For the week of March 28, 2009 / 3 Nisan 5769
Torah: Vayikra / Leviticus 1:1 - 5:26
Haftarah: Isaiah 43:21 - 44:23
Half of it he burns in the fire. Over the half he eats meat; he roasts it and is satisfied. Also he warms himself and says, "Aha, I am warm, I have seen the fire!" And the rest of it he makes into a god, his idol, and falls down to it and worships it. He prays to it and says, "Deliver me, for you are my god!" (Isaiah 44:16,17; ESV)
In this passage, God through the prophet is mocking the practice of idolatry. The picture is of a person taking a piece of wood, using some of it to meet his personal needs (cooking and heating) and constructing a god from what's left over. It is possible that people in Isaiah's day wouldn't really use the exact same piece of wood for idols, cooking and heating, but rather this may be a humorous way to challenge people to realize that wood is just wood. How could anyone consider worshipping something made with their own hands? That the same material out of which idols are made is also used to meet basic human needs just makes the whole idea appear that much more ridiculous.
I would assume that even people who would consider themselves atheist or agnostic would agree with Bible believers on this one. Bowing before a statue and asking it for help is truly ridiculous. For sophisticated thinkers, we look at such religious practices from an enlightened perspective. Unlike people of old who believed that they had to perform all sorts of rituals to appease the gods in order to prevent disaster and ensure prosperity, we think that we possess the correct understanding of the forces of nature and have learned to effectively manipulate them to our advantage.
The scientifically minded person, especially of the agnostic or atheistic sort, looks at the natural universe and says, "That's all there is!" For these people living life is about interacting with the natural forces and that's all.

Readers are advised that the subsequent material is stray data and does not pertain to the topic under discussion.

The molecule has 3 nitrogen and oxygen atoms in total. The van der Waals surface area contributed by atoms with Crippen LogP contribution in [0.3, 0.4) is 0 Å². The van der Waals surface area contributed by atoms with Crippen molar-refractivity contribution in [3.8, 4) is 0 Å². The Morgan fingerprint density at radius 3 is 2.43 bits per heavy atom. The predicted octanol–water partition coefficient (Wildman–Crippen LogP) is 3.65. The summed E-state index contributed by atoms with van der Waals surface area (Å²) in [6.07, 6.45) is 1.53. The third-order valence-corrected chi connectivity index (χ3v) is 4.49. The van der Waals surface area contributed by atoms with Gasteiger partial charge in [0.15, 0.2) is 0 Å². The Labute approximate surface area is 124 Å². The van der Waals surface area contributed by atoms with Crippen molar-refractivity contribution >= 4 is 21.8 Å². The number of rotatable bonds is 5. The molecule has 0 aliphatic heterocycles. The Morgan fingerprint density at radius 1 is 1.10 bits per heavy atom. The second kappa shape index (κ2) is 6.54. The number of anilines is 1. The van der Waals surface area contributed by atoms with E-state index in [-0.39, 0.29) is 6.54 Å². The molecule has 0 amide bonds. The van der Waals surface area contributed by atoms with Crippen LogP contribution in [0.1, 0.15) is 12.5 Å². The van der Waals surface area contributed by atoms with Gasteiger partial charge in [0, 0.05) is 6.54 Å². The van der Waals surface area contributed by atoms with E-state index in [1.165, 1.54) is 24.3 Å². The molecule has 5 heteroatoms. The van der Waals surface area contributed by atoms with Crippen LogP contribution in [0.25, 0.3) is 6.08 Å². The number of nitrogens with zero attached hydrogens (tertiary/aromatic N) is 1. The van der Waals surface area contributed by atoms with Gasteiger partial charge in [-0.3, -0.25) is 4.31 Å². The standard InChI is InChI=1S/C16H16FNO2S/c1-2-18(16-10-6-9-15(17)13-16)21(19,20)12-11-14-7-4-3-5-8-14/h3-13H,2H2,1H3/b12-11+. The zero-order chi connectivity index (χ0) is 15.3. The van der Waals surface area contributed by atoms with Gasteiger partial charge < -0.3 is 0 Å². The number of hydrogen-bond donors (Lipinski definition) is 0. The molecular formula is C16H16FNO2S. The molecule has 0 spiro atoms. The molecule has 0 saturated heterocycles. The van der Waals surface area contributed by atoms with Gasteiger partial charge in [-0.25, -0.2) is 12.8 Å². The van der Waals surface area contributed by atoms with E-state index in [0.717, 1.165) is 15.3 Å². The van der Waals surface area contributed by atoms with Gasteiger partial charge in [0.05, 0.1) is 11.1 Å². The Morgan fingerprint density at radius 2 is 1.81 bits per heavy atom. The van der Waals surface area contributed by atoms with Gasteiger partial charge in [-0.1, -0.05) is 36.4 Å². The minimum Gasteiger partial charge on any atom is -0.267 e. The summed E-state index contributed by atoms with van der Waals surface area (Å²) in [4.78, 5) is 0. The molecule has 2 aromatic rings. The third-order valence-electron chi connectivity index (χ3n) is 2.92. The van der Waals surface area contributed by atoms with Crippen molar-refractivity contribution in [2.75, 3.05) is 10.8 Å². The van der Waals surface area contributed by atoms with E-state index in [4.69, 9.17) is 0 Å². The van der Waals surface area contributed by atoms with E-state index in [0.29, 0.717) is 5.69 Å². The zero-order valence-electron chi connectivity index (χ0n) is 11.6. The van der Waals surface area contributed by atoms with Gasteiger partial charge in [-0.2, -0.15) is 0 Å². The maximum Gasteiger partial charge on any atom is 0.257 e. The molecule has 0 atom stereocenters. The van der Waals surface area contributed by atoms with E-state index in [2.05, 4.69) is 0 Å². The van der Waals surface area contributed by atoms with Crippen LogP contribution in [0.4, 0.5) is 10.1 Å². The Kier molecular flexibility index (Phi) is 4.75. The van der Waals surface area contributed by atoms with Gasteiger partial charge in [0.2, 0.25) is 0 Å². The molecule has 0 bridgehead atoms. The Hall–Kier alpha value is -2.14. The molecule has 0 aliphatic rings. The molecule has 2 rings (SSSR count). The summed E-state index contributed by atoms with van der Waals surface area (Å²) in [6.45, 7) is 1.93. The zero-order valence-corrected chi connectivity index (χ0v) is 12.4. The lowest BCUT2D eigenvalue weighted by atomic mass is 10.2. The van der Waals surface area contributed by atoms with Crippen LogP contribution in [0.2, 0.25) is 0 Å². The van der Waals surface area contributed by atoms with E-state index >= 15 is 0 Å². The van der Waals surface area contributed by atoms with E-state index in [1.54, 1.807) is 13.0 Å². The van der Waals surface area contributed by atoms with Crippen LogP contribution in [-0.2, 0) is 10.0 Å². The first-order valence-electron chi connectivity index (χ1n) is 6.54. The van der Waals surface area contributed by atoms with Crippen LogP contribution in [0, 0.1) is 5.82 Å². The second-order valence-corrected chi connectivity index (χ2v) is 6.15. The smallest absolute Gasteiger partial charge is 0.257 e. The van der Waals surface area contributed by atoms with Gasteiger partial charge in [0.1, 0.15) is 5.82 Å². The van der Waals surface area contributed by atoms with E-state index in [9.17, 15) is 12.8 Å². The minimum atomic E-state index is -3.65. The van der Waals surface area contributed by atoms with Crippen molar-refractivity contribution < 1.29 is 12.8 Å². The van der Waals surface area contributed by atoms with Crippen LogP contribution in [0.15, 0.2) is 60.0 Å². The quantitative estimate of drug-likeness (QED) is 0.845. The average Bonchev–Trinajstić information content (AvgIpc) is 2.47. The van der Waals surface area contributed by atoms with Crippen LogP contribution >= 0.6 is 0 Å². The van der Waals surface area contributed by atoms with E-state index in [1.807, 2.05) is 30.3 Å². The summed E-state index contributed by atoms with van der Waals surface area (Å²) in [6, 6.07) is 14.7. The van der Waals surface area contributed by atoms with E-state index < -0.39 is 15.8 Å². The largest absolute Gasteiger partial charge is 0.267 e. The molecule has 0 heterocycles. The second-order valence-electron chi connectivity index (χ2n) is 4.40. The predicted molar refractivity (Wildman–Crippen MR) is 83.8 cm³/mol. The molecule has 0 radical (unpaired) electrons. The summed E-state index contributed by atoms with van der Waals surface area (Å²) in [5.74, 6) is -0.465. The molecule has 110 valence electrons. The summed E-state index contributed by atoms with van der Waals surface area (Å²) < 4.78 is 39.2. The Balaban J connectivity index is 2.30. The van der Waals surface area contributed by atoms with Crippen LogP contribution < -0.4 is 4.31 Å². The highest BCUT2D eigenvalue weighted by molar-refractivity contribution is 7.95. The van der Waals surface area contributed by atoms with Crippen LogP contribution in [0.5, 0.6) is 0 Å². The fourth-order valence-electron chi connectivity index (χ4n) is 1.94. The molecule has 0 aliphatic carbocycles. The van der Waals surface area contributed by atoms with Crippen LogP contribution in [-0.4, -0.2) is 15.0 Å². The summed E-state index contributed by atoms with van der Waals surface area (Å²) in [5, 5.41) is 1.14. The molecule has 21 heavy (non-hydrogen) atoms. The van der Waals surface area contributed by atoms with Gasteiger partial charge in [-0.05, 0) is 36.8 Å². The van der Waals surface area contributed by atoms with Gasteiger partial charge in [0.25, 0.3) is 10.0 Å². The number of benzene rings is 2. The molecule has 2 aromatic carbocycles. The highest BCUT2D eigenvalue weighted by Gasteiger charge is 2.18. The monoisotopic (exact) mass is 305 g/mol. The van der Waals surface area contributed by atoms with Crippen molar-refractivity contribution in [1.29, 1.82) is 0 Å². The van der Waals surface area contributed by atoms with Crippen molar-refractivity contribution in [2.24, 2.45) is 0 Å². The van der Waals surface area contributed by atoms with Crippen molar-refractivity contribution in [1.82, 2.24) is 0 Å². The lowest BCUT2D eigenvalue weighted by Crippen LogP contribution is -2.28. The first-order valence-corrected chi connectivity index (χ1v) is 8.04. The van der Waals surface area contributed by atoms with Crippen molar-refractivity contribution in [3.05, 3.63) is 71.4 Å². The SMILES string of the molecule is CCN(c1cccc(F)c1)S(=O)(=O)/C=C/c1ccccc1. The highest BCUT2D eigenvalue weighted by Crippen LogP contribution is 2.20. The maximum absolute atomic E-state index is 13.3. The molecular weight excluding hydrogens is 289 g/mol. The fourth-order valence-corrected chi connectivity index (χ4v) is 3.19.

Bible believers disagree, since the Bible clearly teaches that there is more to the universe than what can be perceived by our senses. Besides God himself, the Bible speaks of such creatures as angels and demons. Supernatural spiritual forces affect life on earth. The Bible also teaches us how to properly relate to these spiritual forces, not in the manner common in many counterfeit religions, but through the humble service of the God of Israel in the name of the Messiah.
If we accept the Bible's view of life, then the natural universe is not "all there is". In fact, the natural universe is just one part - although a highly significant part - of something of great purpose and meaning. For the atheistic or agnostic naturalist on the other hand, meaning is completely arbitrary based on personal preferences, which is the same as saying there is no meaning at all. Instead of meaning and purpose, material things are all there is.
Since the Bible teaches that material things are only one part of God's plans and purposes in the universe, stuff should be kept in balance with other areas of life and should be regarded as tools in the service of God. Material things should never be our focus.
While we don't literally bow down to material things, once we grasp the reality of God and the true meaning of life, then our obsession with things begins to look as ridiculous as the idol worshipper Isaiah describes. The idol worshipper uses some of his stuff for his basic needs of cooking and heat and then he pleads to the stuff left over for help. Is that so very different from us? Even if we don't actually plead with our stuff to deliver us, in what do we find our security and well being? Are they based on our relationship to God or on material things?
What would Isaiah say to us today? Perhaps something like this: "With some of his income he buys food for himself and his family and pays the heating bill. With the rest he fills his home with all sorts of things to which he gives his heart and soul, saying, 'Thank you for delivering me.'"
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